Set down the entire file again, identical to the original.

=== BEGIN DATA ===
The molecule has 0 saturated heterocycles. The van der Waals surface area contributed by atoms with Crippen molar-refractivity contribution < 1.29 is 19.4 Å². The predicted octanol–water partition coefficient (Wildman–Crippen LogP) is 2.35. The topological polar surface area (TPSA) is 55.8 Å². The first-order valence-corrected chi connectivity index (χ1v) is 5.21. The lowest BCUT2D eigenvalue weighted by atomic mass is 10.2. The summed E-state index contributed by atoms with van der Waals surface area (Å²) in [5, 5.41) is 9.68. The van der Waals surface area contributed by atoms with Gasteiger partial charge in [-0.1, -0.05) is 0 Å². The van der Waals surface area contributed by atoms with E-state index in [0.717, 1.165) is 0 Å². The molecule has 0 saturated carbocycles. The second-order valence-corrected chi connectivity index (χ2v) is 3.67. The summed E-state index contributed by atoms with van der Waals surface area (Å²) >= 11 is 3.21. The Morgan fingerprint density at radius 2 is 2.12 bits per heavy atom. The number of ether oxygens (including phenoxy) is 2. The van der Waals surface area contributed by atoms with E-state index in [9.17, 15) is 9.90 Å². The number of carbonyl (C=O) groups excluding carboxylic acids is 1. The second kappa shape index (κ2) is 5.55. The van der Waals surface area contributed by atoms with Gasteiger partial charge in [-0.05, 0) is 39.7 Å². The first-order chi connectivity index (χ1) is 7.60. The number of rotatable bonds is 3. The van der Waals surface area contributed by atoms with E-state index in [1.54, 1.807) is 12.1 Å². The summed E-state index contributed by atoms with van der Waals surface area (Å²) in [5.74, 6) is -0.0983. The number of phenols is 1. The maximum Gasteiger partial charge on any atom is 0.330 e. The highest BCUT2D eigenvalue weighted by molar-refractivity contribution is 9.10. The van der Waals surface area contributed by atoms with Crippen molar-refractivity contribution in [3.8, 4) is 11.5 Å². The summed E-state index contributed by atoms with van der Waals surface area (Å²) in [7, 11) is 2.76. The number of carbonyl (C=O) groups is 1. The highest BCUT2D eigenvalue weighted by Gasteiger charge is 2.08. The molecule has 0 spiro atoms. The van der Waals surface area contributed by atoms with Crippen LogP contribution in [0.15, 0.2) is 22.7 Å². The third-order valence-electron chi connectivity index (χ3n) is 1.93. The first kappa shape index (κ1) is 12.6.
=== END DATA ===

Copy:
The molecule has 0 saturated heterocycles. The van der Waals surface area contributed by atoms with Crippen molar-refractivity contribution < 1.29 is 19.4 Å². The predicted octanol–water partition coefficient (Wildman–Crippen LogP) is 2.35. The topological polar surface area (TPSA) is 55.8 Å². The first-order valence-corrected chi connectivity index (χ1v) is 5.21. The lowest BCUT2D eigenvalue weighted by atomic mass is 10.2. The summed E-state index contributed by atoms with van der Waals surface area (Å²) in [5, 5.41) is 9.68. The van der Waals surface area contributed by atoms with Gasteiger partial charge in [-0.1, -0.05) is 0 Å². The van der Waals surface area contributed by atoms with E-state index in [0.717, 1.165) is 0 Å². The molecule has 0 saturated carbocycles. The second-order valence-corrected chi connectivity index (χ2v) is 3.67. The summed E-state index contributed by atoms with van der Waals surface area (Å²) >= 11 is 3.21. The Morgan fingerprint density at radius 2 is 2.12 bits per heavy atom. The number of ether oxygens (including phenoxy) is 2. The van der Waals surface area contributed by atoms with E-state index in [9.17, 15) is 9.90 Å². The number of carbonyl (C=O) groups excluding carboxylic acids is 1. The second kappa shape index (κ2) is 5.55. The van der Waals surface area contributed by atoms with Gasteiger partial charge in [-0.05, 0) is 39.7 Å². The first-order chi connectivity index (χ1) is 7.60. The number of rotatable bonds is 3. The van der Waals surface area contributed by atoms with E-state index in [1.54, 1.807) is 12.1 Å². The summed E-state index contributed by atoms with van der Waals surface area (Å²) in [5.74, 6) is -0.0983. The number of phenols is 1. The maximum Gasteiger partial charge on any atom is 0.330 e. The highest BCUT2D eigenvalue weighted by molar-refractivity contribution is 9.10. The van der Waals surface area contributed by atoms with Crippen molar-refractivity contribution in [3.8, 4) is 11.5 Å². The summed E-state index contributed by atoms with van der Waals surface area (Å²) in [7, 11) is 2.76. The number of carbonyl (C=O) groups is 1. The highest BCUT2D eigenvalue weighted by Gasteiger charge is 2.08. The molecule has 0 spiro atoms. The van der Waals surface area contributed by atoms with Crippen LogP contribution in [0.15, 0.2) is 22.7 Å². The third-order valence-electron chi connectivity index (χ3n) is 1.93. The first kappa shape index (κ1) is 12.6.